When the body temperature drops, the blood vessels near the surface of the body narrow to reduce heat loss. Muscles begin to tighten to make heat. If the body temperature continues to drop, the person will begin to shiver. The shivering continues until the temperature drops to about 90 degrees. Temperatures below 90 degrees create a life-threatening situation.

Signs of hypothermia include forgetfulness, drowsiness, slurred speech, change in appearance (e.g., puffy face), weak pulse, slow heartbeat, and very slow and shallow breathing. If the body temperature drops to or below 86 degrees, a person may slip into a coma or have a death-like appearance.

If you notice these symptoms in a person, take his or her temperature. If it is 95 degrees or below, call a doctor or ambulance or take the victim directly to a hospital. To prevent further heat loss, wrap the patient in a warm blanket. A hot water bottle or electric heating pad (set on low) can by applied to the person's stomach. If the victim is alert, give small quantities of warm food or drink.

There are several things you should not do to a hypothermia victim. Do not give alcoholic beverages. Do not give a hot shower or bath, since it could cause shock. Generally, do not try to treat hypothermia at home. The condition should be treated in a hospital.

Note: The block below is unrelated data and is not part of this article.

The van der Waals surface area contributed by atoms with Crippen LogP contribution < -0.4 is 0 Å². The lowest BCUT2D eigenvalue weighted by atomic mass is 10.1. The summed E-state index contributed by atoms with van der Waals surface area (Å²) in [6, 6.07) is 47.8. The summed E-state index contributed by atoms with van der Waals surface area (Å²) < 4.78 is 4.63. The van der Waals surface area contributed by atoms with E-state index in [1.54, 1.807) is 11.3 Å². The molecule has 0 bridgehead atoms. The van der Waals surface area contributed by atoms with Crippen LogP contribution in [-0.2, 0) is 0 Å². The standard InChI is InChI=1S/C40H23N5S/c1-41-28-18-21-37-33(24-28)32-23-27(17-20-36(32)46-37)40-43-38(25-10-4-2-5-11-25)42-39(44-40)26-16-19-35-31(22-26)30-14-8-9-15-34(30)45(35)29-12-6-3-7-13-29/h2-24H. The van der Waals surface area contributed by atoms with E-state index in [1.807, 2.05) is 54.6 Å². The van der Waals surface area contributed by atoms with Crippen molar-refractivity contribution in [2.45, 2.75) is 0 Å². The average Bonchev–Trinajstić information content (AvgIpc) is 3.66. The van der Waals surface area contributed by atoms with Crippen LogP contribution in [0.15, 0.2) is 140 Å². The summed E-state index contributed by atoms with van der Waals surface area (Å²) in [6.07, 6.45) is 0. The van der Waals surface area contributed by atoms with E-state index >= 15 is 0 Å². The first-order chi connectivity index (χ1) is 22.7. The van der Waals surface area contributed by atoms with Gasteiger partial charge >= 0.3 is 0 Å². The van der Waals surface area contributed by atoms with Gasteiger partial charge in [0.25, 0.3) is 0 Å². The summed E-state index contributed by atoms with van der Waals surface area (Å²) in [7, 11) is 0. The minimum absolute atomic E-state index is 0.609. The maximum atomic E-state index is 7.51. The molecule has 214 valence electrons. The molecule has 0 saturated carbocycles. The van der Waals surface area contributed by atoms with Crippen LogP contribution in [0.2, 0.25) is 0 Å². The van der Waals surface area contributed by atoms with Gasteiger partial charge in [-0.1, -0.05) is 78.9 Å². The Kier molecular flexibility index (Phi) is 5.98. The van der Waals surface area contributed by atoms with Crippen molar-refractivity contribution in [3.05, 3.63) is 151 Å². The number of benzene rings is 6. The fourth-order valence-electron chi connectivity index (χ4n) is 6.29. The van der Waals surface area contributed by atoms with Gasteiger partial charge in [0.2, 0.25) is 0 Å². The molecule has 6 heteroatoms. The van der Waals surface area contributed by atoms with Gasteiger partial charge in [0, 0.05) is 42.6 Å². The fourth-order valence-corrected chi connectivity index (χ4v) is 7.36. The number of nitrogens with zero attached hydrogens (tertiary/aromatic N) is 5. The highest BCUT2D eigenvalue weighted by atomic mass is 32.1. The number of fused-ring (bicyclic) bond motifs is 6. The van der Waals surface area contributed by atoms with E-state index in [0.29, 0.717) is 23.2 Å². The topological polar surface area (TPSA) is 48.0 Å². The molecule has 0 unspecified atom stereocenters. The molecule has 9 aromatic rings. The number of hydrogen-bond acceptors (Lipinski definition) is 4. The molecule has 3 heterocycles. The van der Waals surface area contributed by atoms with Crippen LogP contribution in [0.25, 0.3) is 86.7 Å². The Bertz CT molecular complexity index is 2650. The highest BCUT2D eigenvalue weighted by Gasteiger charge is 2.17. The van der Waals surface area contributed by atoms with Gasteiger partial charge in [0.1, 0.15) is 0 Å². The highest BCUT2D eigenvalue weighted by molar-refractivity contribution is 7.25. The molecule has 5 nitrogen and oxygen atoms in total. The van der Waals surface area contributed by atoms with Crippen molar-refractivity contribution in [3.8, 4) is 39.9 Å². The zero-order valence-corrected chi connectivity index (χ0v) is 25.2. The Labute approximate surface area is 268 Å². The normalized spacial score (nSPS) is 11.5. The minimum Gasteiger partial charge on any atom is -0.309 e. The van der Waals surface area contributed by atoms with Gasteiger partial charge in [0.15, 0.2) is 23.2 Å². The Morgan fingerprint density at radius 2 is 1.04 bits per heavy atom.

The parts of the body most affected by frostbite are exposed areas of the face (cheeks, nose, chin, forehead), the ears, wrists, hands and feet. Frostbitten skin is whitish and stiff and feels numb rather than painful. When spending time outdoors during cold weather, be alert for signs of frostbite and, if you notice any, take immediate action.

To treat frostbite, warm the affected part of the body gradually. Wrap the area in blankets, sweaters, coats, etc. If no warm wrappings are available, place frostbitten hands under the armpits or use your body to cover the affected area. Seek medical attention immediately.

Do not rub frostbitten areas; the friction can damage the tissue. Do not apply snow to frostbitten areas. Because its temperature is below freezing, snow will aggravate the condition.

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Illinois Department of Public Health
535 West Jefferson Street
Springfield, Illinois 62761
Phone 217-782-4977
Fax 217-782-3987
TTY 800-547-0466